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Election 2024: US Senate candidates enter ‘go mode’ with less than a week until California’s primary

California’s U.S. Senate candidates are embarking on a last-dash spending and speaking frenzy in a final attempt to win over Golden State voters before the March 5 primary

With the latest polls indicating that up to 17% of voters remain undecided in this race, this is a key window for candidates to clinch votes in hopes of landing in the top two and advancing to the November runoff.

This week is perhaps most critical for Rep. Katie Porter, D-Irvine, and Republican ex-Dodger Steve Garvey, who have been duking it out for second place in the polls. However, for Rep. Adam Schiff, D-Burbank, this week will be a test to see if he can translate those leads in the polls into actual votes, and for Rep. Barbara Lee, D-Oakland, it will be a last chance to pick up a progressive push to propel her from behind. 

It’s officially “go mode” for all candidates — not just the top four — and they’re barnstorming the state at a rapid clip to meet people and buying more ad space to make a final impression on voters. 

But just what are candidates’ final pitches and how are they getting it across? Let’s take a look. 

Steve Garvey

Garvey has emerged as one of the top candidates in the race despite entering late and spending comparatively little on ads. Both his fundraising and polling have picked up steam in the last six weeks, and he intends on going all out this week to appeal to voters.

“Steve is spending the final week before the election letting Californians know he is fighting for them,” said campaign strategist Matt Shupe. “His goal is to connect with as many voters as possible and share his vision of compassionate, commonsense solutions at events and media appearances throughout the state.”

On Tuesday morning, he visited the El Monte Police Department, and he will continue to participate in various meet and greets throughout the week, according to Shupe — although he wouldn’t say exactly where those stops will be.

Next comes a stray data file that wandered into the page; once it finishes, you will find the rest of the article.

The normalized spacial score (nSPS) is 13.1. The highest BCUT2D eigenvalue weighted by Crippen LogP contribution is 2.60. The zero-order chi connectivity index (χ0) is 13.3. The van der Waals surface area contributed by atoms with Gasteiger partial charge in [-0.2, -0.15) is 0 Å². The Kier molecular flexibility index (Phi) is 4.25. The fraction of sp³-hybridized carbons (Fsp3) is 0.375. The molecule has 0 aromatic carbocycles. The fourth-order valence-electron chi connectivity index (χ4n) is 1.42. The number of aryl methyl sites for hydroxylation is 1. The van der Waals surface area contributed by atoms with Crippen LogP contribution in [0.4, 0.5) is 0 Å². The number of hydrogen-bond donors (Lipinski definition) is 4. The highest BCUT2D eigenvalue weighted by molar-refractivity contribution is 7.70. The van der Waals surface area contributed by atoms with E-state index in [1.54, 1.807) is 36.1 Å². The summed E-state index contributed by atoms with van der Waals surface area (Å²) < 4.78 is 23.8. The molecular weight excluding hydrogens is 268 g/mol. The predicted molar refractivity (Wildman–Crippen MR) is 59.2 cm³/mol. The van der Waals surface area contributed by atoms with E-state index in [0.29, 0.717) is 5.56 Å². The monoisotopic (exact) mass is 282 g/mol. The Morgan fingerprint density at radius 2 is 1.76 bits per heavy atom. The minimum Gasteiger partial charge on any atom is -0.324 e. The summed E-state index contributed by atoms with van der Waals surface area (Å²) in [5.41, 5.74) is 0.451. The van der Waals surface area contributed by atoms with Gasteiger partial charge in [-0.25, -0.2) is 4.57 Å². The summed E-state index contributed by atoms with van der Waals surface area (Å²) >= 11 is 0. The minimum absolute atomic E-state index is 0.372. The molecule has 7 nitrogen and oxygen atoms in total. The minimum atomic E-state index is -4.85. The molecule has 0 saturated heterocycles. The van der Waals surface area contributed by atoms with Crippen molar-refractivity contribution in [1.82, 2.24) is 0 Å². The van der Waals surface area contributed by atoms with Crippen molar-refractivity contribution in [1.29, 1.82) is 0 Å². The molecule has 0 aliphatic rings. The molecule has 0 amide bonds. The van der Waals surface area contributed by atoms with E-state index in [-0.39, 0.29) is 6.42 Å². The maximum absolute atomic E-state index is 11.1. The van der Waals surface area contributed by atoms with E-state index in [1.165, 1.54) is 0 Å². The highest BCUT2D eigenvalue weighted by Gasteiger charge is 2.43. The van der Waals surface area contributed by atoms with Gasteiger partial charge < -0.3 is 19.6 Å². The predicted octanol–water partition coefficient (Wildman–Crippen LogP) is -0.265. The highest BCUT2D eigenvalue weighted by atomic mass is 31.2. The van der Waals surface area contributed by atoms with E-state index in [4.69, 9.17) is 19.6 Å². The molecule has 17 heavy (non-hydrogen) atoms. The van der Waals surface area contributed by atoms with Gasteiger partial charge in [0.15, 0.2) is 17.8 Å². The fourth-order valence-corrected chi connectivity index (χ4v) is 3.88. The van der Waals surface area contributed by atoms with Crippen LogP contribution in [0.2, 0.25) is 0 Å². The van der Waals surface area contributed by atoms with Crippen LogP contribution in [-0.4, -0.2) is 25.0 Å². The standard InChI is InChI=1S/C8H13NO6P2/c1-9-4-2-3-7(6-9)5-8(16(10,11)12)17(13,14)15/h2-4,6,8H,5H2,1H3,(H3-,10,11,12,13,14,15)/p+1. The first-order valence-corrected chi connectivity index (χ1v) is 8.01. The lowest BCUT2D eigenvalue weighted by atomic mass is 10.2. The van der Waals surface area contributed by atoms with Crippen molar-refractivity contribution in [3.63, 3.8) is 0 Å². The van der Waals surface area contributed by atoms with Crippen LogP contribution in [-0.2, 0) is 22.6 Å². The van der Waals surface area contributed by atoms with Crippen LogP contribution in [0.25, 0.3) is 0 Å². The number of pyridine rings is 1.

Garvey jumped into the race in October and raised $610,000 by year-end — a figure that pales in comparison to his congressional competitors’ war chests. But his fundraising efforts surged between Jan. 1 and Feb. 14 as he took in $1.4 million, spent just less than $1.1 million and entered the homestretch of the primary race with $750,000 on hand. 

While he strongly benefits from the three-way split in the Democratic vote, his name recognition, conservative policy platform and avuncular appeal have also contributed to his success

Barbara Lee 

Lee’s final message to voters this week: “Leadership and experience matter. I have a certain lens of lived experience and perspective that the Senate desperately needs.”

As she vies for the seat long held by the late Sen. Dianne Feinstein, Lee has drawn on her background, particularly as a single mother who relied on public assistance, to underscore her more progressive economic positions, a message she’s continuing with in the home stretch. 

Like the other candidates, Lee has a full week ahead of California’s primary: She spent this past week in Oakland, visiting churches and attending her city’s seventh annual Black Joy Parade — the theme of the event was “Redefinition of a Hustler.” 

But she’s headed down to the turf of her fellow representatives this weekend. Lee has get-out-the-vote rallies and canvassing events planned on Saturday in San Diego and Orange County and will join worshippers at church in the Inland Empire on Sunday. Later Sunday, she has a rally planned in Los Angeles. Insurance Commissioner Richardo Lara is slated to join Lee in Southern California. 

And on Tuesday evening, she was scheduled to headline a virtual event with the progressive group Our Revolution. The event was billed as featuring candidates for federal and local offices who are “committed to furthering pro-peace policies amid the ongoing war in Gaza.”

Lee knows she’s lagging in the polls heading into Election Day, but she says she’s seen an outpouring of grassroots supporters who have come out to help with phone banking and other volunteer efforts.

“My focus right now is where it’s always been: on the ground, with the people, in the community,” she said.

Heading into the primary, Lee has more than $582,000 cash on hand, having raised about $568,000 this past quarter. 

Katie Porter

Porter has promoted herself to Golden State voters as a Washington outsider unbeholden to special interests. Throughout her campaign, she’s touted her record of rejecting money from corporate PAC and federal lobbyists, refusing to request earmarks and standing up to corporate interests.